Part 1 of 5 for the series Gremlin Recipes. The purpose is to explain the internals of Gremlin and provide a deeper insight into the query language to master it.

This blog post belongs to a series called Gremlin Recipes, published by Duyhai Doan on his blog. The purpose is to explain the internals of Gremlin and give people a deeper insight into the query language to master it.

I. KillrVideo dataset

To illustrate this series of recipes, you need first to create the schema for KillrVideo and import the data. The graph schema of this dataset is:

INSERTING DATA

First, open the Gremlin console or Datastax Studio (whichever works fine) and execute the following statements:

Open-source Gremlin Console config:

:remote connect tinkerpop.server conf/remote.yaml session-manage
:remote config timeout max
:remote console
system.graph('KillrVideo').create()
:remote config alias g KillrVideo.g

KillrVideo schema & data loading:

schema.clear();
// Property keys 
schema.propertyKey("genreId").Text().create(); 
schema.propertyKey("personId").Text().create(); 
schema.propertyKey("userId").Text().create(); 
schema.propertyKey("movieId").Text().create(); 
schema.propertyKey("name").Text().create(); 
schema.propertyKey("age").Int().create(); 
schema.propertyKey("gender").Text().create(); 
schema.propertyKey("title").Text().create(); 
schema.propertyKey("year").Int().create(); 
schema.propertyKey("duration").Int().create(); 
schema.propertyKey("country").Text().create(); 
schema.propertyKey("production").Text().multiple().create(); 
schema.propertyKey("rating").Int().create();
 
// Vertex labels
schema.vertexLabel("genre").properties("genreId","name").create();
schema.vertexLabel("person").properties("personId","name").create();
schema.vertexLabel("user").properties("userId","age","gender").create();
schema.vertexLabel("movie").properties("movieId","title","year","duration","country","production").create();
 
// Edge labels
schema.edgeLabel("knows").connection("user","user").create();
schema.edgeLabel("rated").single().properties("rating").connection("user","movie").create();
schema.edgeLabel("belongsTo").single().connection("movie","genre").create();
schema.edgeLabel("actor").connection("movie","person").create();
schema.edgeLabel("director").single().connection("movie","person").create();
 
// Vertex indexes
schema.vertexLabel("genre").index("genresById").materialized().by("genreId").add();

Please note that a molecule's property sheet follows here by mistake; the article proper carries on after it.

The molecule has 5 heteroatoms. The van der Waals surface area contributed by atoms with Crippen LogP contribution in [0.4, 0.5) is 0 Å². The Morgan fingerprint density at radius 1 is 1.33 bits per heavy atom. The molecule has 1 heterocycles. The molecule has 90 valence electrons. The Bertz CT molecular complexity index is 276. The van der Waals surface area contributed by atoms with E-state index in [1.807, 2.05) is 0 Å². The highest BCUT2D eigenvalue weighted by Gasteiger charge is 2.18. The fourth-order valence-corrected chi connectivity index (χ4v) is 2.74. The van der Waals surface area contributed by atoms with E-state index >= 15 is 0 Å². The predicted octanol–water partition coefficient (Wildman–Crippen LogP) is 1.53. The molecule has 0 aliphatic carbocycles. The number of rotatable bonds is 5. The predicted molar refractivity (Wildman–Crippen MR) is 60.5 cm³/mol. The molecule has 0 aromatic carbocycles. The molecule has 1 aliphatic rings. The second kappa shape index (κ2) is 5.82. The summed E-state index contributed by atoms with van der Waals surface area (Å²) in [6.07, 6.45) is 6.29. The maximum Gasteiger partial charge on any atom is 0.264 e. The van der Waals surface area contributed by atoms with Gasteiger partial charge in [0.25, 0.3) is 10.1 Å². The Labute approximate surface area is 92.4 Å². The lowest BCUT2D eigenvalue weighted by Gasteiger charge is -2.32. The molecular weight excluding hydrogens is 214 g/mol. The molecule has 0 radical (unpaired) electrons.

schema.vertexLabel("genre").index("genresByName").materialized().by("name").add();
schema.vertexLabel("person").index("personsById").materialized().by("personId").add();
schema.vertexLabel("person").index("personsByName").materialized().by("name").add();
schema.vertexLabel("user").index("usersById").materialized().by("userId").add();
schema.vertexLabel("user").index("search").search().by("age").by("gender").asString().add();
schema.vertexLabel("movie").index("moviesById").materialized().by("movieId").add();
schema.vertexLabel("movie").index("moviesByTitle").materialized().by("title").add();
schema.vertexLabel("movie").index("search").search().by("year").by("country").asString().add();
 
// Edge indexes
schema.vertexLabel("user").index("toMoviesByRating").outE("rated").by("rating").add();
schema.vertexLabel("movie").index("toUsersByRating").inE("rated").by("rating").add();
 
schema.config().option("tx_autostart").set(true);
 
// Load data from file KillrVideo-small.kryo
graph.io(IoCore.gryo()).readGraph("/path/to/KillrVideo-small.kryo");

To be able to perform a full scan on this small dataset, you need to add

schema.config().option('graph.allow_scan').set('true');

The file KillrVideo-small.kryo can be downloaded here

II. Gremlin, Iterators, and Streams

Usually, any graph traversal starts with g.V(), but what is the type of this expression ? To know that, just execute the query below:

gremlin> g.V().getClass()
==>class org.apache.tinkerpop.gremlin.process.traversal.dsl.graph.DefaultGraphTraversal

The type of g.V() is indeed a DefaultGraphTraversal. According to the Gremlin API, DefaultGraphTraversal implements Iterator. In fact DefaultGraphTraversal is an Iterator of Vertex.